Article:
Genealogy New Year’s Resolutions

By Maureen A. Taylor Premium

I’ll admit it: I don’t make the typical New Year’s resolutions. Instead, I make a flexible list of goals for the new year. Posting that list where I can see it keeps me on track and reminds me of what’s important. You can do the same with general goals or a few specific projects. Here are a few photo-related ones to keep in mind:

1. Learn your family’s story one photo at a time.
Select a single image from your box of unidentified pictures, and try to solve its mystery using the photographic method, photographer’s imprint, subjects’ clothing and genealogical data as clues. Setting this reasonable goal will help you move ahead on your research checklist.

2. Listen to your pictures.
You know the old saying: A picture’s worth a thousand words. Listen to the stories your photos tell about your family. Pictures of lost loves and family travels can lead to new discoveries about your family tree. Here are a couple to consider:

  • Migration patterns: Lay out your photographs, and plot on a map all the places your ancestor had their pictures taken (based on the photographer’s imprint). Use different-colored pins or stickers for each branch of the family, and hang up the map wherever you work on your genealogy. You’ll have a visual reminder of your roots.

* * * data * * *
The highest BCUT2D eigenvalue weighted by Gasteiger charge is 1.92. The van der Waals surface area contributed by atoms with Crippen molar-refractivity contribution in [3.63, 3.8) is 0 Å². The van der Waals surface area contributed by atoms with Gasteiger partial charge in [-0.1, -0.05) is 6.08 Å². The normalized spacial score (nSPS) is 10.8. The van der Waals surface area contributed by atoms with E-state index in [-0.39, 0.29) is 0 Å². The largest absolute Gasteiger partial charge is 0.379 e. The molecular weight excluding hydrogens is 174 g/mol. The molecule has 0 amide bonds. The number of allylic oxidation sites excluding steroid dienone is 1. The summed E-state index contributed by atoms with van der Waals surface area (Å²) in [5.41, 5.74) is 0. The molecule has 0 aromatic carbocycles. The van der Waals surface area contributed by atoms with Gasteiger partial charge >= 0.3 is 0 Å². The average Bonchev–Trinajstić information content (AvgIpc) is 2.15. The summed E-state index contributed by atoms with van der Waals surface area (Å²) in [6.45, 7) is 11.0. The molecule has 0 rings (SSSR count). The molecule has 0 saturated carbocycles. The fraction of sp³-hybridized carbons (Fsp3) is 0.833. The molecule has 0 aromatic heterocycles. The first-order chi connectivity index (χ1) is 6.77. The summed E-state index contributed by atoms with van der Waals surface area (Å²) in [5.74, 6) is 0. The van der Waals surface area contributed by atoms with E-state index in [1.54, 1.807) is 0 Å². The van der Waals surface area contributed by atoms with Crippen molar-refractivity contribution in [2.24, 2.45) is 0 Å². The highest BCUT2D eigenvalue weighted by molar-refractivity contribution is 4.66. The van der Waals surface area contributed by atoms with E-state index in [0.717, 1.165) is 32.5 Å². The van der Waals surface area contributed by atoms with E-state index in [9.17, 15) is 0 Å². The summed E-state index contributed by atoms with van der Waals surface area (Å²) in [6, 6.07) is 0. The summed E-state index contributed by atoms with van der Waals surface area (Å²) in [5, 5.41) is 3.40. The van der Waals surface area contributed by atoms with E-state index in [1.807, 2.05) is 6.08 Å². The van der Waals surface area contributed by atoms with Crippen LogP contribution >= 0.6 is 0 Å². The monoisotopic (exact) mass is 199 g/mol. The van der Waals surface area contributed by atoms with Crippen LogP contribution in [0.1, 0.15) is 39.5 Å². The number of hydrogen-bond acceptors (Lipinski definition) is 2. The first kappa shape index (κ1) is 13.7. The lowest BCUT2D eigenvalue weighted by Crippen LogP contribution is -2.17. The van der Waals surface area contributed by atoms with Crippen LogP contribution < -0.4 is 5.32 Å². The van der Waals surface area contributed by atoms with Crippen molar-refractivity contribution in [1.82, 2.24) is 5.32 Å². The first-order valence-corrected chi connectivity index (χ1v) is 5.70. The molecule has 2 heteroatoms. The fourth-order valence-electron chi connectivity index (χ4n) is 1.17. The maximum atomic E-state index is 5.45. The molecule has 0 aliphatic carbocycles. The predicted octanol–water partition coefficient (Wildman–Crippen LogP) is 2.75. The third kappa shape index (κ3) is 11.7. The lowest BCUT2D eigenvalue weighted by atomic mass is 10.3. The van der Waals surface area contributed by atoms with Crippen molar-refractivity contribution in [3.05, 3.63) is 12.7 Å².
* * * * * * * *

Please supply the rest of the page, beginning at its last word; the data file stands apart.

• Family celebrations: What traditions appear in your pictures? What can you discern from images of baptisms, marriages and other family events? Do they reveal beliefs or customs? Use family pictures to explore your heritage, start traditions or reintroduce old ones.

3. Carry your pictures with you.
Pictures can trigger memories, so carry a file of your unidentified images with you every day. That way, they’ll be accessible the next time you visit a relative or unexpectedly connect with a cousin. You can photocopy your images and carry the copies with you. Or using today’s technology, take along digitized versions in your personal digital assistant (PDA).

4. Be preservation-minded.
Don’t forget to preserve your digital images. Be sure to back them up, and print them using preservation-quality inks and papers. Store all images in an environment with a stable temperature and low humidity.

Don’t worry about accomplishing everything on your list. These are just practical ways to make progress on your family history, tell a good story and be mindful of the value of your pictures.